December 09, 2021
By: Jessica Wynne
Did you know that more than 2.2 million tonnes of avoidable food waste is generated in Canadian homes annually? Most of this waste is vegetables (30%), followed by fruit (15%), leftovers (13%), bread and baked goods (9%), and dairy and eggs (7%). This translates to $10 000 000 000 of lost food! Food that could have fed your family or others.
That’s a LOT of waste.
But there’s a lot we can do! Small changes over time = big changes in the big picture.
The good news about food waste is, we can eat the problem!
So for Pfive Days, here are Pfive tips for you:
Day 1: Choose “Ugly” Fruits & Veggies
The rigid requirements of many grocery stores for fruits and vegetables for uniform sizing, with perfect shapes and colours results in many overlooked “uglies” being discarded. It’s important to remember that imperfect looking food is still nutritious! Changing our mindset to include less attractive and irregular produce into our perception of good food will go a long way towards reducing food waste. After all, it’s what’s inside that counts!
Day 2: Store Fruits & Veggies Properly
Did you know storing bananas with other produce will make the other items ripen and expire more quickly? Or that celery can have a longer fridge life if it’s stored upright in water? Or that apples and pears cannot be stored together in the long term? (In our warehouse, they are stored on opposite ends of the building.) Learning proper food storage techniques will greatly reduce at-home food spoilage!
Day 3: Freeze & Reuse Your Scraps
Save your wilted fruits and veggies, or scraps that you would normally send to the compost bin, and put them in the freezer to use later. Veggies can be used to make soup stock, frittatas, loaves, stir fries, etc. Fruits can make a nice addition to muffins, cookies, pie fillings, sauces, or ice cream toppings.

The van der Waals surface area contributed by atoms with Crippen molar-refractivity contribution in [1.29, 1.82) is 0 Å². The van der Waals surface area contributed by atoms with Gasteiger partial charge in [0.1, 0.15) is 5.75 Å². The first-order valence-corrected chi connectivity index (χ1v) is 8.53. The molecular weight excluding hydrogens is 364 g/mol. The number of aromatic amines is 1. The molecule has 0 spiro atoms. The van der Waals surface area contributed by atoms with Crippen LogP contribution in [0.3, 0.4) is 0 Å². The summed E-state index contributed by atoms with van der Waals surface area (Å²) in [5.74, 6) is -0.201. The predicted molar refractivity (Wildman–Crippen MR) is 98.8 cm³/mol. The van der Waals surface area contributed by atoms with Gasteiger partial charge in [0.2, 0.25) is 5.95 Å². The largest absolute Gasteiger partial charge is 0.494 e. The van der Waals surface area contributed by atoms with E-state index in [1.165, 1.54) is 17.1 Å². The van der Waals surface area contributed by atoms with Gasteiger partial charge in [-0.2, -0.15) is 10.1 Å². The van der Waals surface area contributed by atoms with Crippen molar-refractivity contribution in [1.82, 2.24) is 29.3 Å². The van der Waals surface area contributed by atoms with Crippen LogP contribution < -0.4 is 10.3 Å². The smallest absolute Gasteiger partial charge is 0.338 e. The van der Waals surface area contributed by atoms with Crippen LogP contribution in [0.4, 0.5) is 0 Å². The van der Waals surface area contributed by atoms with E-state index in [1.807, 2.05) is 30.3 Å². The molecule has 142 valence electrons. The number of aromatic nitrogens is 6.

Day 4: Donate Extra Food
The holiday season is all about giving, so consider donating extra food to your local food bank. Food banks will not accept things like homemade baked goods or leftovers, so extras would make a nice treat for family, friends or neighbours. Delicious sweet treats, or a meal you don’t have to cook yourself – who wouldn’t appreciate a gift like that?
Day 5: Get Creative With Leftovers
Have extra cranberries from making cranberry sauce? Extra chestnuts that were roasted on an open fire? Leftover mashed potatoes, turkey, or other assorted vegetables? You might even have “useless” peels from lemons, oranges, or other citrus fruits. No matter what you have kicking around, there’s sure to be a recipe for it! (Right Google?)
This recipe for potato pancakes incorporates all kinds of leftovers!
These tips are just the beginning – with a bit of creativity and a willing spirit we can always do better!
https://www.worldwildlife.org/stories/how-to-reduce-food-waste-this-holiday-season https://wrwcanada.com/en/resources/waste-free-holidays/holiday-food-waste https://www.foodnetwork.com/healthyeats/holidays/2017/12/8-ways-to-reduce-food-waste-during-the-holidays https://lovefoodhatewaste.ca/plan-it-out/holiday-tips/